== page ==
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Taking a swipe at social media: More safeguard controls are needed

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Instagram hits pause on kids' version after criticism

Social media – © AFP/File SAUL LOEB

Today, June 30th, is ‘World Social Media Day’. Does the world need a social media day? World Social Media Day was launched by Mashable on June 30, 2010. It developed as a way to recognize social media’s impact on global communication and to ‘celebrate it’.

Given the prevalence of social media, whether further publicity is needed is debatable. Also, not everyone is celebrating the contribution of social media for there are some who reman deeply concerned about online safety.

According to Miles Hutchinson, Chief Information Security Officer of Jumio, the event serves as a reminder to consumers and organizations of the importance of securing social media platforms to protect children from potentially harmful products and people online.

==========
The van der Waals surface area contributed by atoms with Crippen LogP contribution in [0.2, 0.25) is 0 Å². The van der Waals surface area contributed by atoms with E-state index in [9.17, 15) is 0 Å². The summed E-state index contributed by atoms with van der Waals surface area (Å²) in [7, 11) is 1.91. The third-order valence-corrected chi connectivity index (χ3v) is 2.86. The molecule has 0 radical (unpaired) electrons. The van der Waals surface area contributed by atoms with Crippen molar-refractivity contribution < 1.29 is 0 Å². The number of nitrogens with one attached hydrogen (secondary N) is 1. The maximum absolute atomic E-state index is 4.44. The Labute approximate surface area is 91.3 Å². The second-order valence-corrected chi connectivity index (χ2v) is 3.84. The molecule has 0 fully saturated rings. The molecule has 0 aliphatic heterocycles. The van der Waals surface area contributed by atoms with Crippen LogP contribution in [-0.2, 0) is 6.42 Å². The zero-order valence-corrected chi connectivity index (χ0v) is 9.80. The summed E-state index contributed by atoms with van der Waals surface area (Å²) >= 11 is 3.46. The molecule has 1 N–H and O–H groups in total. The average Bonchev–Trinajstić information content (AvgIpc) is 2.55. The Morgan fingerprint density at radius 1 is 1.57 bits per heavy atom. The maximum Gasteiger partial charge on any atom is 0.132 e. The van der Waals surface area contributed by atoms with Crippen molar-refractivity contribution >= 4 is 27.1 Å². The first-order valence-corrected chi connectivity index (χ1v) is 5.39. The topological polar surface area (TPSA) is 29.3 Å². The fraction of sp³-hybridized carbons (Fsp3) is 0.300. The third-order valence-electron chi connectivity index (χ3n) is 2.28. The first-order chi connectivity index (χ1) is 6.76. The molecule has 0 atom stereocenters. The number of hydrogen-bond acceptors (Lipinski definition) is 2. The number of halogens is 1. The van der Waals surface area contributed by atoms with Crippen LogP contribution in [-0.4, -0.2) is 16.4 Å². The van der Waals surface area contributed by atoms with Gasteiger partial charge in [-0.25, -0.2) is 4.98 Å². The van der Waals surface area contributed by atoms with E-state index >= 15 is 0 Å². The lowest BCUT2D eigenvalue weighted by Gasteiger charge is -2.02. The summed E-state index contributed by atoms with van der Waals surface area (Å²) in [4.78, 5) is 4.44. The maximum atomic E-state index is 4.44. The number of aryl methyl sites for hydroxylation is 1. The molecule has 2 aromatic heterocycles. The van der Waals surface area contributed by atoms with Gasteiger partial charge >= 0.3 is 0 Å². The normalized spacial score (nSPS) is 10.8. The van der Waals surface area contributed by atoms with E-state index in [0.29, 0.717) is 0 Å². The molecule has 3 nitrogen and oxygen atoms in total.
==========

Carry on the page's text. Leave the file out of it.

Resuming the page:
Hutchinson explains to Digital Journal about what the aims and objectives of the event are: “World Social Media Day reminds consumers and organizations of the importance of safeguards to protect children from potentially dangerous people, content and products on social media platforms.”

In Hutchinson’s view, a regulatory framework is needed: “Social media organizations, in particular, have an ethical obligation to protect children, and they can do so by leveraging age and identity verification methods to keep children from accessing mature content, purchasing age-restricted products, encountering predatory individuals or being exposed to privacy policies designed for adults.”